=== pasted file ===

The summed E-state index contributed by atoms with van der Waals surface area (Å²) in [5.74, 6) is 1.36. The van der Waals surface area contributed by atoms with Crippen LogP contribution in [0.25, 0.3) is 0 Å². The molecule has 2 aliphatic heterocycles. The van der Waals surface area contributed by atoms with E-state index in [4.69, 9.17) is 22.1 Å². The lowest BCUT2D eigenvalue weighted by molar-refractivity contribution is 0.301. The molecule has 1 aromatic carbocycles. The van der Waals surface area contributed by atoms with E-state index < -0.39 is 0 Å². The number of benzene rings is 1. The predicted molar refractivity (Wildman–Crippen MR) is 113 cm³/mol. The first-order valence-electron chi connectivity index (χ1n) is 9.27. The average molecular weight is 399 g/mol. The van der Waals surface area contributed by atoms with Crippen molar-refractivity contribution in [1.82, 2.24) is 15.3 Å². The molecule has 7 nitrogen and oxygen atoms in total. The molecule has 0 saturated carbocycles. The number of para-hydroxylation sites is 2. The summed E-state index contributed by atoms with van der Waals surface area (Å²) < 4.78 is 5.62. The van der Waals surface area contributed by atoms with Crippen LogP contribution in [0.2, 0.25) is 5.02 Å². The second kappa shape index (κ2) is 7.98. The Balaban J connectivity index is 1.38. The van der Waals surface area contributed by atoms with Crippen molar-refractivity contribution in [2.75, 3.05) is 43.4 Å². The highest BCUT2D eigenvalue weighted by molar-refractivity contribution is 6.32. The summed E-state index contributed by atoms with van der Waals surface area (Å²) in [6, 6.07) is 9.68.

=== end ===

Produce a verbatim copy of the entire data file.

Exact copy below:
The summed E-state index contributed by atoms with van der Waals surface area (Å²) in [5.74, 6) is 1.36. The van der Waals surface area contributed by atoms with Crippen LogP contribution in [0.25, 0.3) is 0 Å². The molecule has 2 aliphatic heterocycles. The van der Waals surface area contributed by atoms with E-state index in [4.69, 9.17) is 22.1 Å². The lowest BCUT2D eigenvalue weighted by molar-refractivity contribution is 0.301. The molecule has 1 aromatic carbocycles. The van der Waals surface area contributed by atoms with E-state index < -0.39 is 0 Å². The number of benzene rings is 1. The predicted molar refractivity (Wildman–Crippen MR) is 113 cm³/mol. The first-order valence-electron chi connectivity index (χ1n) is 9.27. The average molecular weight is 399 g/mol. The van der Waals surface area contributed by atoms with Crippen molar-refractivity contribution in [1.82, 2.24) is 15.3 Å². The molecule has 7 nitrogen and oxygen atoms in total. The molecule has 0 saturated carbocycles. The number of para-hydroxylation sites is 2. The summed E-state index contributed by atoms with van der Waals surface area (Å²) < 4.78 is 5.62. The van der Waals surface area contributed by atoms with Crippen LogP contribution in [0.2, 0.25) is 5.02 Å². The second kappa shape index (κ2) is 7.98. The Balaban J connectivity index is 1.38. The van der Waals surface area contributed by atoms with Crippen molar-refractivity contribution in [2.75, 3.05) is 43.4 Å². The highest BCUT2D eigenvalue weighted by molar-refractivity contribution is 6.32. The summed E-state index contributed by atoms with van der Waals surface area (Å²) in [6, 6.07) is 9.68.